Friday, May 6, 2011

For Mother’s Day, Give a Bouquet of Rosés

Every year there’s a spike in flowers in the early part of May for Mother’s Day. And why not? Who doesn’t want to do something special for their mom on Mother’s Day? Flowers, chocolate, maybe a spa treatment… These are all great ideas, but by this point, they’re all tired, too. You’d be better off making her a macaroni picture or gluing some shells to a picture frame.

Or you can get her something she would actually enjoy, use and appreciate. I am talking, of course, about some dry Rosé. Virginia is starting to make more Rosé and what it’s producing is startlingly good. Rosé is also becoming more and more popular in other wine-growing areas - and with good reason. Rosés are light, crisp, refreshing and complex. Often with an abundance of strawberry, raspberry and cherry flavors, Rosés are perfect for the spring and summer, and your mom will likely love them, too.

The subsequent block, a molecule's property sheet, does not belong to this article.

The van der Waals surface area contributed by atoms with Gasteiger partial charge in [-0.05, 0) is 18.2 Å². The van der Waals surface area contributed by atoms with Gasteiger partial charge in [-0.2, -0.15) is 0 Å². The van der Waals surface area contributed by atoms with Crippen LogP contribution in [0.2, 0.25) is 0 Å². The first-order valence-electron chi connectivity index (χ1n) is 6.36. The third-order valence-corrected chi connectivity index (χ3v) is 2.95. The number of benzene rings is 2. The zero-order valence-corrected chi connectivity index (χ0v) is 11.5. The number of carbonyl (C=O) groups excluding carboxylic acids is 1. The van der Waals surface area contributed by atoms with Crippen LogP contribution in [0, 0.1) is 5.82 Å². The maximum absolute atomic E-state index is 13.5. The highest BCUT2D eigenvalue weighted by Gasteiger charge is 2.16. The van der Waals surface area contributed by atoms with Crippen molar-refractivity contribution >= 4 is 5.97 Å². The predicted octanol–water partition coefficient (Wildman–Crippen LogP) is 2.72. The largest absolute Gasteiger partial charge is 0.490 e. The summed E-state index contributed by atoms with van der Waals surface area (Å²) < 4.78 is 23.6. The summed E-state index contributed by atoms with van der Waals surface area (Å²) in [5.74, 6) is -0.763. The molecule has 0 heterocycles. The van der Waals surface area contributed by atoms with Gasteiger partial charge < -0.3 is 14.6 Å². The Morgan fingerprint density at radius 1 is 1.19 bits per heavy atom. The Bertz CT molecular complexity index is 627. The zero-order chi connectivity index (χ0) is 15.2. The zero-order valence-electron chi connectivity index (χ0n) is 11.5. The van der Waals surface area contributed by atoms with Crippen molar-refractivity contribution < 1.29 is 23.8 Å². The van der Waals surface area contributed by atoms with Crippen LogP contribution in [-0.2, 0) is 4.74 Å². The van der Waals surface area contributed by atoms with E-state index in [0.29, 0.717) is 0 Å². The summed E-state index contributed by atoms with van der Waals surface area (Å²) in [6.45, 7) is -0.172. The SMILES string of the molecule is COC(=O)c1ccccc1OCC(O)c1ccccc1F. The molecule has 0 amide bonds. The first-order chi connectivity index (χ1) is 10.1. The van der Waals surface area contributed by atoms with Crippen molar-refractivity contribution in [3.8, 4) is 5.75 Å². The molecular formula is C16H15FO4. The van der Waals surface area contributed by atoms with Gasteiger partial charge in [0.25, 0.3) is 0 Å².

A few really good Rosés coming out of Virginia are Ingleside Winery’s Rosato di Sangiovese, a 100% Sangiovese Rosé, Fabbioli Cellars’ Rosa Luna, which is also 100% Sangiovese, Bluemont Vineyard’s “The Donkey” Dry Rose which is a blend of Nebbiolo, Viognier and other grapes and Tarara Winery’s Dry Rosé which is a blend of all the red grape varietals that they grow. Hume Vineyards is also expected to release a Rosé later this spring, which I am looking forward to. Hume’s owner and winemaker is from the Loire Valley, which is home to some of my favorite Rosés. One that Caitlin and I have been drinking with some regularity this spring is the Bougrier Rosé D’Anjou, which is primarily Cabernet Franc.

All these Rosés are extremely drinkable and each of them is helping to dispel the myth that pink wines are artificially sweetened fruit juice for grown-ups. What’s more, your mother - as well as everyone else - will love them. Bring your mother some Rosé on Mother’s Day and become her favorite child. The only problem is that roses will last longer than Rosés after people get a chance to taste them.

Tuesday, May 3, 2011

Paradise Springs is All Grown-up